Thursday, September 5, 2013

Journal Through the Bible: Week 35 Tuesday

Judges chapter 11

Once in awhile people find reasons to start a fight when there really isn't one. The Ammonites oppressed Israel on the trumped up charge that the Children of Israel had trespassed and taken land from Ammon almost 300 years earlier. But at that earlier time of siege Israel had fought with the Amorites NOT the Ammonites.

Does God issue any commands in this chapter?
Although God had previously commanded the Israelites to sacrifice clean animals and to fulfill their vows He had NEVER required human sacrifices. Whether Jephthah carried out his vow or not is immaterial. He promised to sacrifice whatever came out first to meet him. That could just as likely have been a dog or another type of animal unsuitable for sacrifice. This vow was utterly foolish and unholy on many levels! Also, the vow was totally unnecessary because God had already promised to deliver Israel from her enemies.

Does God make any promises?

  • God does not speak in this passage; however, He had already promised deliverance from their enemies if they would repent and seek His face.

Does this chapter teach anything about Jesus?

  • Whether or not Jephthah's beloved daughter was literally sacrificed as a burnt offering is a matter for theologians to debate, not I, however I think the passage is clear on the point up to and including the yearly memorial day grieving ceremonies. Either way, she gave up a life that was very precious and valuable. In that way, she is a type of the beloved Son of God Who was sacrificed (literally) for our sins and Whose death is portrayed by the burnt offerings of the Israelites.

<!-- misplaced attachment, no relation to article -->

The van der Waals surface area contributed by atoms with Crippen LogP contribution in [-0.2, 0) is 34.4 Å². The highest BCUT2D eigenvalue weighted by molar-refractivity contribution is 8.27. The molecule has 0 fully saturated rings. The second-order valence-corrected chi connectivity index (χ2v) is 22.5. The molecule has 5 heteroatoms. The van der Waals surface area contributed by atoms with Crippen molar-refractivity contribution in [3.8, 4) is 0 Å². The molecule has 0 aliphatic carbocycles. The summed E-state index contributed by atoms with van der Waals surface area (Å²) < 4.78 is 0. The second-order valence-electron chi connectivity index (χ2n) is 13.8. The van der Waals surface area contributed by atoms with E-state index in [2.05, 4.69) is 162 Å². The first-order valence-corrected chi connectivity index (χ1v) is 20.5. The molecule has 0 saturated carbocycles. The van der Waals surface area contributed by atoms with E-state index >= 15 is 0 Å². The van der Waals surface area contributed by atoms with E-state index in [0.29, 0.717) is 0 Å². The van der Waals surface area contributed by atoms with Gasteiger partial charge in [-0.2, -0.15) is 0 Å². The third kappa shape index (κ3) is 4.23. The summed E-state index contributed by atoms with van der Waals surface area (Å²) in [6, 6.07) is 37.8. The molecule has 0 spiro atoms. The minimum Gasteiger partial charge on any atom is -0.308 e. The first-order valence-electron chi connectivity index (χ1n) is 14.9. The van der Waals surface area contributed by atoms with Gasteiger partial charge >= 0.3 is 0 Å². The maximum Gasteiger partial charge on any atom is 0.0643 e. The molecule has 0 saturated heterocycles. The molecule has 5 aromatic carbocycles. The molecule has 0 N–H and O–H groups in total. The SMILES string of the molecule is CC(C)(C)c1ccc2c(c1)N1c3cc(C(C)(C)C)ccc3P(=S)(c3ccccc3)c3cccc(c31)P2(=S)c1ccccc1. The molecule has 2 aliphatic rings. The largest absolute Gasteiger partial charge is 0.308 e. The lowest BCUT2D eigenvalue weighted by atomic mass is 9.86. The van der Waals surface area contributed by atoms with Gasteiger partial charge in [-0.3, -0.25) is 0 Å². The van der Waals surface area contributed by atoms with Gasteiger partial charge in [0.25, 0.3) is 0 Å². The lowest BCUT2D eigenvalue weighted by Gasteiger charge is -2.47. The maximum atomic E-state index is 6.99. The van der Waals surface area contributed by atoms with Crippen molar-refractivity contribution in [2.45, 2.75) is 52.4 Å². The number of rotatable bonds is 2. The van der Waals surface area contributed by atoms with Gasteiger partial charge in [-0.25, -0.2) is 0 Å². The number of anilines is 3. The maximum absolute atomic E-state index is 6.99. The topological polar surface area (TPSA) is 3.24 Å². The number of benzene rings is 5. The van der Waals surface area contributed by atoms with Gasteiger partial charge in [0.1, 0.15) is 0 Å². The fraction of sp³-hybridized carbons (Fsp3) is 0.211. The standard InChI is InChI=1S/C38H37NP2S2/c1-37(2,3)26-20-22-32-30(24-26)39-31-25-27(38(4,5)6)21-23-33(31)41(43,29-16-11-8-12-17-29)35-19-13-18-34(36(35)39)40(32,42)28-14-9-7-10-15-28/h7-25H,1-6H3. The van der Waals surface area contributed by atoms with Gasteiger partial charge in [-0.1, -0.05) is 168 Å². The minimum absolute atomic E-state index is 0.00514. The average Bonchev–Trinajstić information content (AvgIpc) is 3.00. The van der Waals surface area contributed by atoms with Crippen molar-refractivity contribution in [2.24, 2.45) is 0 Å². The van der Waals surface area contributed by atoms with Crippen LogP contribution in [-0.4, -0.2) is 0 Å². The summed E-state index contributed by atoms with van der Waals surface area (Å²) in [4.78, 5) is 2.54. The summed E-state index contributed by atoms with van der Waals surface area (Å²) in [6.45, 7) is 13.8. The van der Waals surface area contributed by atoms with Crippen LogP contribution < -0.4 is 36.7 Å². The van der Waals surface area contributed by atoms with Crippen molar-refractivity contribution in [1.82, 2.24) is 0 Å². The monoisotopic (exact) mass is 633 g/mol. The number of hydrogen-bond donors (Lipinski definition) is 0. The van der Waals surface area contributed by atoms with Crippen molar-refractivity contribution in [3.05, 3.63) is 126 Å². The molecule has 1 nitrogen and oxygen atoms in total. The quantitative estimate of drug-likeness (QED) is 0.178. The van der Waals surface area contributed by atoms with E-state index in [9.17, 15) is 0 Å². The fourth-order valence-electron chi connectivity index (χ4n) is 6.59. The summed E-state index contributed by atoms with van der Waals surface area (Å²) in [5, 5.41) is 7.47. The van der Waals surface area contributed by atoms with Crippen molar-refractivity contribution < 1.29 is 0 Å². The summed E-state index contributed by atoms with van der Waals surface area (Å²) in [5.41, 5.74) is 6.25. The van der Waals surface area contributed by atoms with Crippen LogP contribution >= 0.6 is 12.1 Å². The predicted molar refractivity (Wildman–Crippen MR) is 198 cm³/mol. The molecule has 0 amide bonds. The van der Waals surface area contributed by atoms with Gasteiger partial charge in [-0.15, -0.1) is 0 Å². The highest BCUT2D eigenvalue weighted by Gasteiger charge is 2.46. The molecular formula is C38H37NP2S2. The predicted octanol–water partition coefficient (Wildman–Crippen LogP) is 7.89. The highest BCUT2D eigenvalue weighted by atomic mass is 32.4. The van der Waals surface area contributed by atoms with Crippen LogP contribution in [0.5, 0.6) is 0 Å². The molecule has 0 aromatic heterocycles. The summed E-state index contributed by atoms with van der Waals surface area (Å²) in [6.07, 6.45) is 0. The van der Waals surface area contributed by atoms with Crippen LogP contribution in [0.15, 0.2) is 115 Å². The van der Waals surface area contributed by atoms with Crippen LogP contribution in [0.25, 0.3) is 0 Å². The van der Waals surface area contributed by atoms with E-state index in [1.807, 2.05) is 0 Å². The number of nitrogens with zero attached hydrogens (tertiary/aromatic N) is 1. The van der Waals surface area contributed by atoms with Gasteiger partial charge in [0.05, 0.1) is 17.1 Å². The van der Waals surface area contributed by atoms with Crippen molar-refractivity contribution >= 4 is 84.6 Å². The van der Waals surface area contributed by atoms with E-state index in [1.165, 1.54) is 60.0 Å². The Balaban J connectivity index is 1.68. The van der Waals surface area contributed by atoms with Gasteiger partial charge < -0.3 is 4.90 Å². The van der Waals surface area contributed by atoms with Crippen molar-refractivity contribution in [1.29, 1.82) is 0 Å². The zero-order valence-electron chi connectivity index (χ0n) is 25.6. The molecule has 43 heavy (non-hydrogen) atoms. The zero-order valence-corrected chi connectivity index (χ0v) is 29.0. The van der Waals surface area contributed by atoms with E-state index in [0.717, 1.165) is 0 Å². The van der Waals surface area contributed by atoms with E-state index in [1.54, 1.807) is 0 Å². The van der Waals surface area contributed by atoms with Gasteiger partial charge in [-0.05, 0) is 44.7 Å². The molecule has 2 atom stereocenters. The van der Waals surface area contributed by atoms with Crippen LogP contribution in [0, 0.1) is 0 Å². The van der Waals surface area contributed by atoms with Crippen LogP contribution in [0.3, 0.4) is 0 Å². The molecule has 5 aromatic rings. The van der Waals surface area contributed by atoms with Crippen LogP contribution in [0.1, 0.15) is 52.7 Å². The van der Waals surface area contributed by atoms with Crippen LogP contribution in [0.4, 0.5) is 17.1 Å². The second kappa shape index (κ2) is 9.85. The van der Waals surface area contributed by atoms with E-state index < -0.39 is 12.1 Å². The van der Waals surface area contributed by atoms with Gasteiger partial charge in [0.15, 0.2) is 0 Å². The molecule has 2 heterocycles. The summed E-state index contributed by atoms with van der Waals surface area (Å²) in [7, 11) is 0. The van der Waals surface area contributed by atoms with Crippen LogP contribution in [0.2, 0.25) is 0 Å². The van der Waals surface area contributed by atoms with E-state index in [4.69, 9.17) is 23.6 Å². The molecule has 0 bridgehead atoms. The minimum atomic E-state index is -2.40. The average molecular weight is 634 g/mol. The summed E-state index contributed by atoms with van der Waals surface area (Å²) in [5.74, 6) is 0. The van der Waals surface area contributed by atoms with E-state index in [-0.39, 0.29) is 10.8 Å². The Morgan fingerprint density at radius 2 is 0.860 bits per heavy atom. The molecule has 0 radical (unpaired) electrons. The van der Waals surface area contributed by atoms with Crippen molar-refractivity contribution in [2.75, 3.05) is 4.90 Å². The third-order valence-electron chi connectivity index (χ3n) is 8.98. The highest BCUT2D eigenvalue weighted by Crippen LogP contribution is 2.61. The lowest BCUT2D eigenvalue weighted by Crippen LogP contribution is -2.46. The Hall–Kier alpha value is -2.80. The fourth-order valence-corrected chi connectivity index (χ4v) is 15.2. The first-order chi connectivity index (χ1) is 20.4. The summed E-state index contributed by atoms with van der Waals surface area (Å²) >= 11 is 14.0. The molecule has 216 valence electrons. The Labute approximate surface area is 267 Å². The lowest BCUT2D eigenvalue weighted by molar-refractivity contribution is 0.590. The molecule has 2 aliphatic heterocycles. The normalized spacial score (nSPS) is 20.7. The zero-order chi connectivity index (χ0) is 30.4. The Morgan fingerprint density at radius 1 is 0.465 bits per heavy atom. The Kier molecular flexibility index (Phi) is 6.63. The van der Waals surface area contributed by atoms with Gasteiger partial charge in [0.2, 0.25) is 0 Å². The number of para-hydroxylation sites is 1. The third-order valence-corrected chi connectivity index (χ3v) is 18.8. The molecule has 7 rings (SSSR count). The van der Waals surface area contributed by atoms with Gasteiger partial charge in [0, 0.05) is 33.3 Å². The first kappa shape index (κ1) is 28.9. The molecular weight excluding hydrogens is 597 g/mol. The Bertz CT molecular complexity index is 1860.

• Jephthah himself is a type of Christ, too. He was the hated son of his father. Jesus came unto His own and His own received Him not! (See John chapter 1.)
  • Jephthah is also a type of Christ because he worshiped God and sought His approval before taking on the task before him. Jesus did the same thing in the garden prior to His betrayal and subsequent task of bearing our sins.

Does this chapter teach anything about yet-future events?

  • Not that I identified.

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Let the words of my mouth, and the meditation of my heart, be acceptable in thy sight, O LORD, my strength, and my redeemer.
Psalms 19:14 (KJV)